HP Photosmart 1315

The Photosmart 1315 is extremely versatile, but it's not cheap

WHAT'S HOT: The Photosmart 1315's biggest strengths are its flexibility and its lovely photo glossies, which show great detail, shading, and textures. Unlike most of the photo printers we've tested to date, the Photosmart 1315 prints text adequately and handles narrow parallel lines reasonably well. (As with most printers, text and line art look even better on high-quality paper.) Gray-scale and color graphics display very nice detail and photo shading. The 1315 prints text almost twice as quickly as the other photo models in our review, at a tolerable 4.4 pages per minute (though the 1315's 0.6-ppm graphics speed is less than half that of the Epson Stylus Photo 785EPX at 1.3 ppm).

This printer has so many capabilities that we wouldn't be surprised to discover a built-in can opener somewhere. It has memory-card slots that can read CompactFlash, SmartMedia, Memory Stick, and Microdrive media, plus an infrared reader for printing from infrared-enabled notebooks and digital cameras without wires.

The paper assembly has a bypass for printing just a single sheet and a flap to support banner paper, as well as a little tray for 4-by-6-inch snapshot paper. You can add a duplexer for $99 to print documents on both sides of a page. The LCD control panel on the front of the printer is exceptionally easy to use, thanks to carefully organized menu items and the bright, crisp display, which swivels for easy viewing. The controls let you time- and date-stamp prints; alter images; add borders and some text; and rotate, crop, and group images. Ink costs are reasonable, at 3.6 cents per page of black and 11.4 cents per page of color.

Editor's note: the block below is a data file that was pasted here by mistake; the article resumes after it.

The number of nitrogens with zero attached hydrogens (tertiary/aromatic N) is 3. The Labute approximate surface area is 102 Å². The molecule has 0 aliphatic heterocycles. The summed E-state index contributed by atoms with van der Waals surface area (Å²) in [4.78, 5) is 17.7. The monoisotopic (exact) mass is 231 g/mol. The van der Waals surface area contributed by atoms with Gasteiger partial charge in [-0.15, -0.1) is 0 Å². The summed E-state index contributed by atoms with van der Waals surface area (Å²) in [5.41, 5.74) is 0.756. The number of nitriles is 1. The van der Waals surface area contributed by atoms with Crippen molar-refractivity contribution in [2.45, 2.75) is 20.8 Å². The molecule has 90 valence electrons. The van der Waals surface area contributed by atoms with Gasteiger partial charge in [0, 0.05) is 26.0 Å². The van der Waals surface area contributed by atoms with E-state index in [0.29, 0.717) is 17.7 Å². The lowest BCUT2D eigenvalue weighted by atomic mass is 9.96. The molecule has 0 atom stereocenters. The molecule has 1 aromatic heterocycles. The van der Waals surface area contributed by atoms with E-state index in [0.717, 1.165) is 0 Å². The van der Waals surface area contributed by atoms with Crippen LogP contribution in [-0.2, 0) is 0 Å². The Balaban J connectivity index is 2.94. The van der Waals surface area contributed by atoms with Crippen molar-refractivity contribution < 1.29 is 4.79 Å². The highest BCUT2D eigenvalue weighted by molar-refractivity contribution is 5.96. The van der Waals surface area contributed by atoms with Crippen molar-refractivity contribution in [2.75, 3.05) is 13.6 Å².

WHAT'S NOT: Text looked a bit grayish and faded in our output tests, especially on bold text and small fonts. The 1315 costs twice as much as some other photo models, such as the Epson. But we think it's well worth the price if you need a high-quality photo printer; and by the time you equip the Epson with an LCD viewer ($100) and a second card reader (about $80), the price differential disappears.

WHAT ELSE: The 1315 comes with ArcSoft's PhotoImpression 3.0 photo editor, which includes tools for editing and layout plus templates you can modify to add special effects for photos or to enter text.

UPSHOT: Expensive for a general-purpose printer, but extremely capable at printing text, graphics, and top-quality glossies; well worth the price if you need a high-quality photo printer.

By Dan Littman

Before it's here, it's on the Bloomberg Terminal.